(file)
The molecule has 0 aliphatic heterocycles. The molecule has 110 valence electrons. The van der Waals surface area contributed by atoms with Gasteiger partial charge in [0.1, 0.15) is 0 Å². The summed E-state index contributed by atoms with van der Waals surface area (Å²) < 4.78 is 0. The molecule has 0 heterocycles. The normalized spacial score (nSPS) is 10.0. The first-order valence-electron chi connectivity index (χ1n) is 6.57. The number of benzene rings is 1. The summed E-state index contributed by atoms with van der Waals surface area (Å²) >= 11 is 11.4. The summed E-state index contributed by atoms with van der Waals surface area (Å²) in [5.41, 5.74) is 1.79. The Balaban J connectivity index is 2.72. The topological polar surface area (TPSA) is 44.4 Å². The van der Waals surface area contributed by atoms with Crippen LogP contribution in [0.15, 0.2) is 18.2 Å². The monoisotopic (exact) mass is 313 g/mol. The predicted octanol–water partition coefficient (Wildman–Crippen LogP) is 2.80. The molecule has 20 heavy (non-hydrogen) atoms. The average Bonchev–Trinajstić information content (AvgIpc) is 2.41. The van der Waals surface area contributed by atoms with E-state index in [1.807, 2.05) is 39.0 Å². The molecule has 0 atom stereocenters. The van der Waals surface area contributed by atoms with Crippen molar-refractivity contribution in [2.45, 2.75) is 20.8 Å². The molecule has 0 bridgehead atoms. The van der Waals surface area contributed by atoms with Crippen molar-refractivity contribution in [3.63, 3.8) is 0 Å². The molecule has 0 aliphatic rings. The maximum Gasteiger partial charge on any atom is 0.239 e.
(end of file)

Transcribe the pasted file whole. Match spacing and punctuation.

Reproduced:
The molecule has 0 aliphatic heterocycles. The molecule has 110 valence electrons. The van der Waals surface area contributed by atoms with Gasteiger partial charge in [0.1, 0.15) is 0 Å². The summed E-state index contributed by atoms with van der Waals surface area (Å²) < 4.78 is 0. The molecule has 0 heterocycles. The normalized spacial score (nSPS) is 10.0. The first-order valence-electron chi connectivity index (χ1n) is 6.57. The number of benzene rings is 1. The summed E-state index contributed by atoms with van der Waals surface area (Å²) >= 11 is 11.4. The summed E-state index contributed by atoms with van der Waals surface area (Å²) in [5.41, 5.74) is 1.79. The Balaban J connectivity index is 2.72. The topological polar surface area (TPSA) is 44.4 Å². The van der Waals surface area contributed by atoms with Crippen LogP contribution in [0.15, 0.2) is 18.2 Å². The monoisotopic (exact) mass is 313 g/mol. The predicted octanol–water partition coefficient (Wildman–Crippen LogP) is 2.80. The molecule has 20 heavy (non-hydrogen) atoms. The average Bonchev–Trinajstić information content (AvgIpc) is 2.41. The van der Waals surface area contributed by atoms with E-state index in [1.807, 2.05) is 39.0 Å². The molecule has 0 atom stereocenters. The van der Waals surface area contributed by atoms with Crippen molar-refractivity contribution in [2.45, 2.75) is 20.8 Å². The molecule has 0 bridgehead atoms. The van der Waals surface area contributed by atoms with Crippen molar-refractivity contribution in [3.63, 3.8) is 0 Å². The molecule has 0 aliphatic rings. The maximum Gasteiger partial charge on any atom is 0.239 e.